By Jeremy Carr.
Even if there wasn’t a compelling, underlying thesis to Hitler’s Hollywood: German Cinema in the Age of Propaganda: 1933–1945, this 2017 film by Rüdiger Suchsland would still be a valuable, fascinating record. For the sheer breadth of assembled material, an overwhelming array of Third Reich-era film clips from movies rarely seen and seldom discussed, Suchsland’s documentary is worthy of praise. But there is a point to be made. Suchsland, who had in 2014 directed a film based on Siegfried Kracauer’s celebrated 1947 text, From Caligari to Hitler: A Psychological History of the German Film, here takes the essential premise of Kracauer’s work, that cinema is a revelatory medium, disclosing much about any given culture or nationality, and applies that concept to the thousand or so features actually produced during the Nazi reign, a time generally foreshadowed in the films analyzed by Kracauer.
The twist in what Suchsland advances has to do with how Kracauer’s sociopolitical scrutiny, convincingly speculative as it is, would then apply to films literally fashioned under the aegis of a state-controlled industry, with all the manipulation and censorship that entails. At the same time, as Suchsland’s cinematic collage indicates to an astonishing extent, these were also first-rate productions, well-crafted, entertaining films, with prominent stars, talented directors, and ample financial support. How, then, does one rectify the propaganda inherent in the art and the art that enhances the propaganda, and how much, in fact, was even straightforward propaganda to begin with?
Narrated by Udo Kier, whose intensely Germanic inflection is at once poetic and sinister, Hitler’s Hollywood begins by submitting largely frivolous fare, diversions with good looking actors singing and dancing, whistling and smiling, with happy children, conservative views of domesticity, and the general promotion of surface stability, serenity, and, dare one say it, innocence. Like the unsound state of the nation, though, these innocuous German features belie the realities of a country as it ambivalently adjusts to a brutal regime. As Kier remarks, and this could be the fundamental core of Suchsland’s film, “Cinema offered an additional distraction.” The stress was on fantasy, theatricality, spectacle, and emotion, and just in what is seen here, these movies thrive on all levels. But there, beneath the harmless veneer, were hints of what was to come: there were shades of indoctrination and a thematic and visual preoccupation with death. For Propaganda Minister Joseph Goebbels, cinema was the ideal mass communication tool, inexorably linked with the essence of propaganda, and whether the resulting films were works of pure escapism or blatant promotions of such entities as The Hitler Youth, as the narration notes, the sequence proceeded thus: “The politics of aesthetics followed by the aesthetics of politics.”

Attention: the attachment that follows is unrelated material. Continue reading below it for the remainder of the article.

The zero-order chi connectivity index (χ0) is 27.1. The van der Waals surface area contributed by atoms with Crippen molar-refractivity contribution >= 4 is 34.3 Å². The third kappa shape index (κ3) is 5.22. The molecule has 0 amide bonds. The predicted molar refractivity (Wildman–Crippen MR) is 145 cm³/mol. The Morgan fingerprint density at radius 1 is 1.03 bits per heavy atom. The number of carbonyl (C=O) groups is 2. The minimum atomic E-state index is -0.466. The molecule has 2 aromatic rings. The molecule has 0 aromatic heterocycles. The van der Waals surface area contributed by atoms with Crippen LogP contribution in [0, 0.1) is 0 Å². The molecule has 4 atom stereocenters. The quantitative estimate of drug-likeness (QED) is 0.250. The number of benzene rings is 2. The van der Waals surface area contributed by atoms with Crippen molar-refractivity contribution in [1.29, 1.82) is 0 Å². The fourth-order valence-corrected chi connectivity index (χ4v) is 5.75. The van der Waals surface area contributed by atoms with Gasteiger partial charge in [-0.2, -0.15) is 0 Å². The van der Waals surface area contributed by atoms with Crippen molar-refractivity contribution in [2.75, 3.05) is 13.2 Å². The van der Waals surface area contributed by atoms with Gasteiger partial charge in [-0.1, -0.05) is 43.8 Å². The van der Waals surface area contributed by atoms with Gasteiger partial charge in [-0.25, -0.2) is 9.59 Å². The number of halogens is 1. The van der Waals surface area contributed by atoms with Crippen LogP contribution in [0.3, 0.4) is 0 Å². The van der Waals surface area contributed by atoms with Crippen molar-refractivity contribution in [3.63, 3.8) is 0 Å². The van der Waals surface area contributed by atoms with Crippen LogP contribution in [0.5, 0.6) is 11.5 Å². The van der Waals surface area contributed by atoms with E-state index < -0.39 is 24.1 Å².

As a critic and historian, Suchsland submits that the roots of these motion pictures are entrenched in a covert cultural conspiracy. “What are these films about?” asks the narration. “What do they reveal and what are they hiding?” Similar to what Kracauer puts forth, what Suchsland evokes is unsettled in its substantive validity; in other words, the respective author reads into these films certain connotations that may or may not have been intended, presenting diverse examples, some of them decisive, some of them debatable, but most all of them open to interpretation. There are, of course, unambiguous examples like Leni Riefenstahl’s blatantly propagandistic Triumph of the Will (1935) or Veit Harlan’s venomously anti-Semitic Jud Süss (1940), the “most disgraceful” entry according to Suchsland, but to his credit, the writer/director nimbly processes areas of equivocal potential, implying associations but resisting a complete proposal. “No film can be a deserter,” though, as the commentary contends, so just as any given picture seems safe enough, there it is, plain as can be, that tingle of fascistic evangelism. These films are therefore full of routine incongruities, taken from feminist and working-class perspectives in the midst of the repressive madness, or showcasing a pleasurable soccer match that takes place the same morning war is declared on the Soviet Union. The contrasts evinced in Hitler’s Hollywood are at times hard to comprehend but are immensely intriguing all the same. And anyway, the gradual path toward global conflict soon tramples modest notions of sheer diversionary leisure, and such reticence dramatically changes with the outbreak of war in 1939. From that point on, there grows increasingly little ambiguity in much of what Hitler’s Hollywood presents.